I love my friends intensely. Fiercely. So you can imagine the depth of my concern when I received this online comment from a good friend of mine: “Today, I hurt so much. Today, I feel tremendously replaceable.”
How do you respond to that? Well, I’ll tell you how I did… I sought her out and made her tell me what happened. She was reluctant. The last thing someone wants to do is recount the events that would make her feel less than appreciated, less than special. But in this case, I wasn’t taking no for an answer. When she was finished, and when we had re-established firmly the fact that she is unique and precious and wonderful, she gave me permission to share this with you. Why? I’ll tell you at the end. (Stories are best when you reveal the moral last!)
My friend is single. Let’s start there. She’s wonderful and smart and beautiful. She simply hasn’t found the right man yet... but I’m getting ahead of myself.
So my friend – let’s call her Jill, because that’s nothing close to her real name (as far as you know) – recently started to feel a little crushy on a guy she’s known for a long time. As luck would have it, this man started to show interest in her at about the same time. Voilá! Romance begins.
Because Jill and this guy both hang out with many of the same people, often in group situations, the guy suggested that they keep their budding relationship quiet for a bit. He made the cogent argument that they needed to determine on their own, with no friendly interference, if their relationship really had long term potential before “coming out” to their friends. This way, if things worked out, they’d know it was because of the relationship, not because of pressure from the group. Similarly, if things didn’t work out, no one – either of them, anyone in the group – would feel awkward about the situation.
No matter what the arrangement was, Jill was beside herself. She was happy. She clearly thought things were going well. If I had to guess, I’d say she was falling hard for the guy. She never said it in so many words, but to me, from the outside listening to her, it was obvious.
So this went on for a few weeks, when Jill started to notice a slight change in this guy’s demeanor. It was slight, yes, but Jill’s a perceptive woman. Still, he gave no direct indication that his interest was waning. In fact, Jill gave him several “outs” which were never acknowledged or taken. Then, in recent days, Jill noticed this guy paying the slightest bit more attention to another friend of theirs. A hint of it. A whisper of it. Nothing anyone from outside would notice. Nothing anyone else on the inside seemed to notice. Anyone but Jill.
Jill thought about bringing this up with this guy, but she didn’t want to seem jealous when they’d barely started dating. That’s all sorts of uncomfortable, right? So instead, she took a circuitous route that you may question… she went to the other woman.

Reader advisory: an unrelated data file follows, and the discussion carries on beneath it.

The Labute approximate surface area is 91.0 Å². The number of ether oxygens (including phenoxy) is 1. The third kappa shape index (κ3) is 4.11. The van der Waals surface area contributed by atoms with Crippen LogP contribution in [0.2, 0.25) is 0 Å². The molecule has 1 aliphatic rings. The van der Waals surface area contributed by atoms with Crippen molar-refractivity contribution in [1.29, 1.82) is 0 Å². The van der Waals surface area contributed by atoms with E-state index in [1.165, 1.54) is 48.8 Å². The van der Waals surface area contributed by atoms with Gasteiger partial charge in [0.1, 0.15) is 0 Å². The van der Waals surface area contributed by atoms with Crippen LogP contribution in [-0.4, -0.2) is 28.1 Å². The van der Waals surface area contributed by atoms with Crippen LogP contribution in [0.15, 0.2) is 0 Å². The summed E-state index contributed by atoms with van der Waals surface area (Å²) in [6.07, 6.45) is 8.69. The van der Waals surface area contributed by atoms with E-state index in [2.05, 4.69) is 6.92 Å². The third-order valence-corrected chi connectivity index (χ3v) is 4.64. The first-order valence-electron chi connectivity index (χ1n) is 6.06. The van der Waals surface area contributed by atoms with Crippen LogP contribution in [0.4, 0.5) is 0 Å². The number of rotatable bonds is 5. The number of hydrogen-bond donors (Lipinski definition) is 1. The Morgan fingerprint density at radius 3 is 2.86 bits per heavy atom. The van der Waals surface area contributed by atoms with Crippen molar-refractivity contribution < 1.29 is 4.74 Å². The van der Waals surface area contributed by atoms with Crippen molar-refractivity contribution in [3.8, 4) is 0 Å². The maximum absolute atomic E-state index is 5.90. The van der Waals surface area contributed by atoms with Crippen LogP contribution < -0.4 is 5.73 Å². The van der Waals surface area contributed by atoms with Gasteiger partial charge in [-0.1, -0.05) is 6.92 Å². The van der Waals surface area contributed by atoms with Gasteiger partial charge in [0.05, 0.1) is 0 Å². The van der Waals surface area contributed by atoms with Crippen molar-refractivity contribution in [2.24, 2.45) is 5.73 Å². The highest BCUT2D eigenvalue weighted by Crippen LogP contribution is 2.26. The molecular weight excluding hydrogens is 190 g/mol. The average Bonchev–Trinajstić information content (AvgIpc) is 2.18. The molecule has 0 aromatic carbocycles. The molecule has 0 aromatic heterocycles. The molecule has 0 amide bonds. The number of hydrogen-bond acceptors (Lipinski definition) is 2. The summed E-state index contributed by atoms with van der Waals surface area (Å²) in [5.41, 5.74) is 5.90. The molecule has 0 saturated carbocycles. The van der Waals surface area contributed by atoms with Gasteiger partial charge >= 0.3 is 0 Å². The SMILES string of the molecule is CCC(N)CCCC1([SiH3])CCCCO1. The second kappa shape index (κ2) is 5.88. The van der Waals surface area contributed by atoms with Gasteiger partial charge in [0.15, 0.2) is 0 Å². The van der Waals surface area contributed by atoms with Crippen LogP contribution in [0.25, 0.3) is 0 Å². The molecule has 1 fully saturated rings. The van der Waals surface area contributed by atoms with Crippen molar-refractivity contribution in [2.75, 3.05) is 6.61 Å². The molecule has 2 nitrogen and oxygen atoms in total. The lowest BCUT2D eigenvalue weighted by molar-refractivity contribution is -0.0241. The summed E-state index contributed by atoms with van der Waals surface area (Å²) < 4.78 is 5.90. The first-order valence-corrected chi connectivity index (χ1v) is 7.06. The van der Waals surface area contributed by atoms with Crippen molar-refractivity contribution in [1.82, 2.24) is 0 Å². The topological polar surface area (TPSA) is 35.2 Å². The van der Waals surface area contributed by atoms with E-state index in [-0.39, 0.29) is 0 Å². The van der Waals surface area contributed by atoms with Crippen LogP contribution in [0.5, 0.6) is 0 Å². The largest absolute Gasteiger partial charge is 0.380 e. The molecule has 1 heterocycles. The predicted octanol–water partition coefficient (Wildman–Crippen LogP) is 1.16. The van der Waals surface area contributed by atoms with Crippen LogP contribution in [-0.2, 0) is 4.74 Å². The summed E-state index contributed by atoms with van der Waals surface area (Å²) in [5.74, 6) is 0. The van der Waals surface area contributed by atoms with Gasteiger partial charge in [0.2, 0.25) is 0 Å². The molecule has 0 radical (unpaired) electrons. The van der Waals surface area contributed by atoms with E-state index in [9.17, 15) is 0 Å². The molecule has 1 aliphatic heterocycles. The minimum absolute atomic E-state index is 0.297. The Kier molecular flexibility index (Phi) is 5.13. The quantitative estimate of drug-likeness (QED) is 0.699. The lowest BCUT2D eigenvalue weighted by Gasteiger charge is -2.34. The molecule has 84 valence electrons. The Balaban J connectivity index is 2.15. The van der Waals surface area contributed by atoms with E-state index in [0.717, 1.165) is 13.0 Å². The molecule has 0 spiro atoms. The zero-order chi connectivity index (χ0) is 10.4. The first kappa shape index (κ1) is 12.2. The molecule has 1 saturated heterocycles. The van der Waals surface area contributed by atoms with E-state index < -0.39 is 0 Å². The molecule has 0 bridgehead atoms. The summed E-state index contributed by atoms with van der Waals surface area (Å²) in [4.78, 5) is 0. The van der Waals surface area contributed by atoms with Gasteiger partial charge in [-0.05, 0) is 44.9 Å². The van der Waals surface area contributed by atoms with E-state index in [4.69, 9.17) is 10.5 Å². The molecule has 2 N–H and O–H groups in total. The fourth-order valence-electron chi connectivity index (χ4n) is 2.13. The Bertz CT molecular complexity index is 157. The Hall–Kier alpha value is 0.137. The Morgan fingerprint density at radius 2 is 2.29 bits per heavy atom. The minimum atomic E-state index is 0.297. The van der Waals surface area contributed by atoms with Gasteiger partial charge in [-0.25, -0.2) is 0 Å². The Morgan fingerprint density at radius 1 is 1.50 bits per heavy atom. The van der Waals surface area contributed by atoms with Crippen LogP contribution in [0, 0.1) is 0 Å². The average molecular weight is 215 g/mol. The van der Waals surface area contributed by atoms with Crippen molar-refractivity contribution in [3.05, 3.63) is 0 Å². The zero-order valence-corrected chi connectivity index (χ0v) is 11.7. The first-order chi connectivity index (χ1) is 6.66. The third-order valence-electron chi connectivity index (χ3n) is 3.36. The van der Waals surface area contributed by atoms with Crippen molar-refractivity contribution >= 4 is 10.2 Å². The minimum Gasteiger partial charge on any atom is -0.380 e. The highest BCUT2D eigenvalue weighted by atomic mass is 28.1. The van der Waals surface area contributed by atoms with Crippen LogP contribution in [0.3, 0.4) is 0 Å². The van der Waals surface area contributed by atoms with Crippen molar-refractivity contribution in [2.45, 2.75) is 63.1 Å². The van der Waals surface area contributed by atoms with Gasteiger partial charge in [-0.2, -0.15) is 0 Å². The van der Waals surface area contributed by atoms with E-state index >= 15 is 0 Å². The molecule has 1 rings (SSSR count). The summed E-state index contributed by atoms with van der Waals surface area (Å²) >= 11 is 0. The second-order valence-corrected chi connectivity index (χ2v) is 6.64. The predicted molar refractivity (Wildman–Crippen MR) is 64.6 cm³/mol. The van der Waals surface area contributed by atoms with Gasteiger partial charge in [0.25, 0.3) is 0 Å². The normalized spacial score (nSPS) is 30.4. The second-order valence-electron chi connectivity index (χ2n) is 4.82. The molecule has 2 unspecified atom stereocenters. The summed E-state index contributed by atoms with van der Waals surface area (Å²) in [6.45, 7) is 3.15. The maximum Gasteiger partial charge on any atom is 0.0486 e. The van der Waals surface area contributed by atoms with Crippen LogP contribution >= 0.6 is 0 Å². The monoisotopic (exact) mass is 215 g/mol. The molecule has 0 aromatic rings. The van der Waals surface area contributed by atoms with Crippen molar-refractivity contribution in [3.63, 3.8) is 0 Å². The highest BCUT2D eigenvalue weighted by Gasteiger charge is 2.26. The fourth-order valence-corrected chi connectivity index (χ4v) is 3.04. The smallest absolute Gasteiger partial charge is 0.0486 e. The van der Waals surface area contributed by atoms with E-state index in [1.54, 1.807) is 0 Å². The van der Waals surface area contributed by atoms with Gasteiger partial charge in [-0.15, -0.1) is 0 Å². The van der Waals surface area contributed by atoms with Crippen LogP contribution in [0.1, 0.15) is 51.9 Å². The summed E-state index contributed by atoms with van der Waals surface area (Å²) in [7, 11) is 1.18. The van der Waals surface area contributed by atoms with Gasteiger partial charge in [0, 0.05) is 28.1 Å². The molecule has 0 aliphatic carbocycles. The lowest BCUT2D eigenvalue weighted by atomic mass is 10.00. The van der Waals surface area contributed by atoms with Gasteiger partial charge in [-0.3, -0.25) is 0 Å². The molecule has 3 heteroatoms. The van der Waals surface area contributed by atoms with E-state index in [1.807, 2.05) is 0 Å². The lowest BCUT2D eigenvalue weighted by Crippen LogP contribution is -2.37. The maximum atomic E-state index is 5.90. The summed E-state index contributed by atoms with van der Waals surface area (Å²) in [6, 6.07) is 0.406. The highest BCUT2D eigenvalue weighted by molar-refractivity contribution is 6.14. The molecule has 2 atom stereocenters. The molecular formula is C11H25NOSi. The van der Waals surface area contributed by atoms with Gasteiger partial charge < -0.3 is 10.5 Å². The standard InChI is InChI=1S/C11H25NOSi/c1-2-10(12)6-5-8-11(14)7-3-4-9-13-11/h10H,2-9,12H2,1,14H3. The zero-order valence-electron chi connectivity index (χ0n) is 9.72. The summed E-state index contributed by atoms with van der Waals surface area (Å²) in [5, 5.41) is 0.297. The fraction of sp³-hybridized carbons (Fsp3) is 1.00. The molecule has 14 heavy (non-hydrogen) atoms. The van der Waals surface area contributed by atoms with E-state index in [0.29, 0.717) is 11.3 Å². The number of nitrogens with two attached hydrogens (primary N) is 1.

Now, before you get crazy, Jill did NOT let on to the other woman that she (Jill) and this guy had anything special going on. Instead, she lightly mentioned to this friend that she’d noticed the guy paying a little bit more attention to her (the friend), kind of in that wink-wink-nudge-nudge way that friends will do. I’m sure you can guess what happened next… the friend was beside herself excited to confide in Jill that she and this guy had decided to start quietly dating to test the waters, to see if their interest in each other was something worth pursuing further.
You know the rest of the rationale. And I’m sure that by now you, like I, can completely grasp what Jill meant when she said she felt “replaceable.” After all, the guy set things up with this other woman the exact same way he set them up with Jill – things he said to her, things they shared, ways and times they spent time together, including some details I can’t share here at risk of revealing to a select few who Jill is. Identical.
Is Jill going to say anything further to her friend, the other woman in this situation? She considered it, more to protect her friend than anything. But she also doesn’t feel it’s her place to presume that this guy will treat her friend with the same disrespect as he showed her. It’s a crap shoot, really.
And of course Jill is going to end things with the guy. That part is tough because she considered him a close friend for many years prior to this. Now she wonders if they can continue to be friends at all, since he lied to her and betrayed her trust.
So what is the moral of this story? There are several, but these are the points I want to drive home with you:
- Trust your gut. Yes, sometimes your gut will be wrong, of course. Sometimes you may come across like a crazy person. But listen to it. Even a little.
- Be direct and be honest. Jill gave this guy many opportunities to be direct and honest with her if he felt he wanted to revert to “just” friendship or felt interest in someone else. She would have been hurt, but she would have felt respected by his honesty, and their friendship could have recovered. Now, this guy likely will lose a friend, and by being dishonest he augmented Jill’s pain tremendously.
- Trust people. Just because this happened to Jill, it doesn’t mean that all men are dishonest or that relationships are fraught with disaster. This happened to Jill. Not to everyone.
- Most important of all: YOU are not replaceable. Jill is not. You are not. You are unique in all the world. If someone you desire doesn’t recognize all the special qualities you have or feel the same way about you, or if someone you care about betrays your trust, it doesn’t diminish you one iota. It simply says something about that person. You continue to be wonderful, amazing you.
This still leaves us with Jill’s dilemma. Does she go back to her friend (the woman) and let her know the full story related to the guy in this situation, or does she leave it to fate? Any thoughts?